Irish government faces landmark legal challenge over climate inaction
A judicial review claiming that Ireland is set to fall short of its legally-binding climate targets has been launched by Friends of the Irish Environment (FIE) with support from Community Law & Mediation’s Centre for Environmental Justice.
The environmental group claims that the government has failed to show with a sufficient level of specificity that its climate action plan for 2023 will reduce greenhouse gas emissions in line with legal duties under the Climate Action and Low Carbon Development Act 2015 as amended.
Rose Wall, solicitor and chief executive of the Centre for Environmental Justice at Community Law & Mediation, said: “This is the first time that an independent community law centre is representing a client in a challenge on Ireland’s climate policy.
“We are doing this because climate change impacts a wide range of human rights, including the right to life, food, water, sanitation, health, and the right to a clean, healthy, and sustainable environment.
“Environmental justice is about empowerment of communities and ensuring oversight and accountability in climate and environmental action.
“Given Ireland’s poor performance on emissions reductions to date, we have a right to know if and how Climate Action Plan 2023 will deliver the required emissions reductions in line with Ireland’s legally binding carbon budget for 2021-2025.”
Tony Lowes, director of Friends of the Irish Environment, added: “We are already seeing the devastating impact the climate crisis is having on communities across the world, especially those who have least contributed to the burning of fossil fuels.
“Here in Ireland, this year alone, we have experienced both flooding and drought, and growers and supermarkets around the country have had to issue product warnings due to the impact of extreme weather on crops that are considered staples.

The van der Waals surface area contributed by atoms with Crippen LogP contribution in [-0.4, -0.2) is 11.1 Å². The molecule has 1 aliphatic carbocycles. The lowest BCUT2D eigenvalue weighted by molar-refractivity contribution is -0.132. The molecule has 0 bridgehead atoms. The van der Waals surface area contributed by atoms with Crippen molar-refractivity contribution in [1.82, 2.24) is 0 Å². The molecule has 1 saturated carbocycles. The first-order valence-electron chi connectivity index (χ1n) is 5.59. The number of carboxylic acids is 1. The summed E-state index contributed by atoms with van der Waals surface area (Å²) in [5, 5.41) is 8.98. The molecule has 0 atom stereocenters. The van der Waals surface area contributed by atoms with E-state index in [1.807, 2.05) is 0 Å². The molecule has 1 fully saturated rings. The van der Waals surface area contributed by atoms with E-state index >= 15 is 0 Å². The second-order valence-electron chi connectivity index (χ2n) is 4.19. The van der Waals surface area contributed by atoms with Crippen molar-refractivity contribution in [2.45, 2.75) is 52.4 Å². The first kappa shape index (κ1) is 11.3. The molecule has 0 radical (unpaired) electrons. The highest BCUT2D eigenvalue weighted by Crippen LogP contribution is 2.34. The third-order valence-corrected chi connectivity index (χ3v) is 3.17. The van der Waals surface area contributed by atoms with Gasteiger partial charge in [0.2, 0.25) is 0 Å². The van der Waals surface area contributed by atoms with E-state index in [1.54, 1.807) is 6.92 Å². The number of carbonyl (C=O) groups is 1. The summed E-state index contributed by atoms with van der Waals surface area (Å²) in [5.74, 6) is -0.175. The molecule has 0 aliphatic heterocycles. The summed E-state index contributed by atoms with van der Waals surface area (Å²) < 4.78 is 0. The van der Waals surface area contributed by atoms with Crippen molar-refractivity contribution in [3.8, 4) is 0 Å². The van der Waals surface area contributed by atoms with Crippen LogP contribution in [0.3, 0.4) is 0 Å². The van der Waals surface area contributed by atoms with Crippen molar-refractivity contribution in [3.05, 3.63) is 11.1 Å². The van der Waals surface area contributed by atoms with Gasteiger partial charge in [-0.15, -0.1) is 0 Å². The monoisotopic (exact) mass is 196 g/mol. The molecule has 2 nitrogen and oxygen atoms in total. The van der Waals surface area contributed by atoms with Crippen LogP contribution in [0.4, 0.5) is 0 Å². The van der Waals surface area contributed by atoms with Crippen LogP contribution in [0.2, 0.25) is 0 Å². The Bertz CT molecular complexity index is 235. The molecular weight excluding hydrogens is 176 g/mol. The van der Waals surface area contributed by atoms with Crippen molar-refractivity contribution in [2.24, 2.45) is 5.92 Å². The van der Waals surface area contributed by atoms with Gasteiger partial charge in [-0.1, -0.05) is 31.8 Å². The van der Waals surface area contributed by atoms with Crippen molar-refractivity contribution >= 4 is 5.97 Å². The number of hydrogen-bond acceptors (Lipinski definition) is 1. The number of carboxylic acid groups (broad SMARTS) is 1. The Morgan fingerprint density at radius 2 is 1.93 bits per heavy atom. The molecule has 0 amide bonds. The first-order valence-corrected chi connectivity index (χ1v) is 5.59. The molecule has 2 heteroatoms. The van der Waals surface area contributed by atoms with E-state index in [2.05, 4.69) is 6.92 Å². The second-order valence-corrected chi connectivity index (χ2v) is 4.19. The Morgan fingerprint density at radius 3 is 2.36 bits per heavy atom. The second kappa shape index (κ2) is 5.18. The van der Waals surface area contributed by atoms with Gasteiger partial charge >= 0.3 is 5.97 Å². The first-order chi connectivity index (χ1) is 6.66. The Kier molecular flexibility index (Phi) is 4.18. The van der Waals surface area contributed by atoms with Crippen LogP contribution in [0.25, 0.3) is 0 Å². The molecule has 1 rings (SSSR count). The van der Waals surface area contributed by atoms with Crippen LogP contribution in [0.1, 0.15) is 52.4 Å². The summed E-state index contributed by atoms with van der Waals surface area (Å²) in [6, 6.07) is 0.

“Ireland is not on track to meet its legally binding emissions reductions targets. In fact, despite a small decrease (1.9 per cent) in emissions in 2022, substantial annual emissions reductions of 12.4 per cent will be required from 2023-2025 if we are to stay within the legally binding carbon budget.
“The Climate Action Plan 2023 must have what the Supreme Court called a ‘sufficient level of specificity in the measures identified’ so that the roadmap for effective climate action is clear.”
Climate litigation has become more common around the world, and the Irish case has received international support from litigants and NGOs in other jurisdictions.
Lucie Greyl, climate plaintiff and spokesperson for Italian climate case A Sud et al. v. Italy, said: “We are delighted to see Friends of the Irish Environment and Community Law & Mediation, along with many other organisations around Europe, using legal tools to challenge the insufficient climate actions of the Irish government.
“Climate litigation is a vital tool to further pressure European states to increase their climate ambition as soon as possible.
“Our states hold an historical responsibility in greenhouse gas emissions and have a larger financial and technological capacity compared to most of the countries around the world for which they need to set the example, yet their climate actions fall short. Justice systems can help push for more ambitious and binding climate measures.”
Alan Andrews, climate director of Ecojustice, Canada’s largest environmental law charity, said: “Around the world, litigation has been crucial for holding governments accountable for delivering on their climate promises. Youth, Indigenous Peoples, community and environmental activists are going to court to fight this crucial battle for their future.
“The climate crisis is too important to be left to political whims — commitments to climate action must be anchored in law and enforced by the courts. We will be following this important case closely from across the Atlantic.”